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CAPE CANAVERAL, FL (USATODAY.com)- A private capsule carrying cargo from the International Space Station ison its way back to Earth after being released Tuesdayfrom the station's 57-foot robotic arm.

Flight controllers in NASA's Mission Control Center in Houston grappled the unmanned SpaceX Dragon capsule with the arm at 4:10 a.m. ET and moved it away from the Earth-facing port of the station's U.S. Harmony module.

U.S. astronaut Thomas Marshburn and Chris Hadfield of the Canadian Space Agency let the spacecraft fly free at 6:56 a.m.from a work station in the complex's Cupola module, a seven-window observation deck on the U.S. side of the outpost.

Once released, thrusters on the spacecraft ignite to push the Dragon away from the outpost. Three thruster firings move the carrier out of the station's immediate vicinity.

A retrograde thruster firing will take place at 11:42 a.m. EDT, slowing the spacecraft enough to drop it onto a supersonic plunge back through the atmosphere. A parachute-assisted splashdown about 250 miles off the coast of Baja California is scheduled at 12:34 p.m. EDT.

The Dragon spacecraft, which launched March 1 from here atop a Falcon 9 rocket and arrived at the space station March 3 after a day's delay because of thruster problems, is hauling back 2,668 pounds of experiment equipment and science samples. SpaceX Dragon capsules are the only spacecraft capable of returning large amounts of cargo to Earth now that the U.S. shuttle fleet is retired. Other station resupply ships are filled with trash and deliberately incinerated during atmospheric reentry.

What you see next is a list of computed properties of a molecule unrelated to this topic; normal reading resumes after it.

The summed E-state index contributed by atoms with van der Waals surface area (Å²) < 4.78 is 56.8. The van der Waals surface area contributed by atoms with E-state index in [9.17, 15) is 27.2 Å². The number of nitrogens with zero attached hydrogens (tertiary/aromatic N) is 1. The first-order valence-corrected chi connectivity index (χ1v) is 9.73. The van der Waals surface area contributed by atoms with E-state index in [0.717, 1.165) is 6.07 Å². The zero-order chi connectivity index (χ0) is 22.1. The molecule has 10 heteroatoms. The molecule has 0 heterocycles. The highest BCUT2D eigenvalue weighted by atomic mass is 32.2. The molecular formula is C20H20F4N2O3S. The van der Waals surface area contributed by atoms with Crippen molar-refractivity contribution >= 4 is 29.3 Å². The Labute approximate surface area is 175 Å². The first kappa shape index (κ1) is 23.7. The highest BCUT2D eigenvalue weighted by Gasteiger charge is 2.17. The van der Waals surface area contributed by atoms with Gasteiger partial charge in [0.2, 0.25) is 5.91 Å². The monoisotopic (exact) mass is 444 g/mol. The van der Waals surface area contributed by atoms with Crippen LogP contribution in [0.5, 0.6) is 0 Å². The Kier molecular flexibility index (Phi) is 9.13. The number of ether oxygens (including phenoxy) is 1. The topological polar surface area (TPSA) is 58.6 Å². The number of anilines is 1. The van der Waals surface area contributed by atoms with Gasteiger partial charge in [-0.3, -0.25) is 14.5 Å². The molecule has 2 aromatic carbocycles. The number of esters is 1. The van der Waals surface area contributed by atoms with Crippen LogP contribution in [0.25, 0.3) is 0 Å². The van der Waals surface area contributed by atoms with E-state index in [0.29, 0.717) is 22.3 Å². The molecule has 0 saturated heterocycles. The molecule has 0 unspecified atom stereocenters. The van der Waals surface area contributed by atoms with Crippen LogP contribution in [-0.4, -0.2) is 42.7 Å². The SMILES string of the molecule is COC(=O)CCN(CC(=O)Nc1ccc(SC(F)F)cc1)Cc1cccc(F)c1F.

SpaceX, founded in 2002 by PayPal and Tesla Motors entrepreneur Elon Musk, is the only private company ever to return a spacecraft from low-earth orbit. It has had two previous successful trips to the space station and back, in May and October last year.

SpaceX vessels and personnel were deployed to the splashdown area Sunday. The return had been planned for Monday, but rough seas prompted a one-day delay.

The SpaceX recovery fleet includes a 185-foot barge equipped with cranes to lift the spacecraft onto the vessel. A smaller crew boat carries engineers and a dive team. Two rigid-hull inflatable boats round out the fleet.

The Dragon should be returned Wednesday to the Port of Los Angeles.

On Thursday, U.S. astronaut Chris Cassidy and Russian cosmonauts Pavel Vinogradov and Alexander Misurkin are scheduled to blast off from Baikonur Cosmodrome in Kazakhstan for their journey to the International Space Station.

Their six-hour flight to the outpost will mark the first same-day launch-to-docking for a Russian Soyuz spacecraft. Two-day trips have been the norm since the first expedition crew opened the orbiting laboratory complex in November 2000.

The three-man crew already aboard also includes Russian cosmonaut Roman Romanenko.

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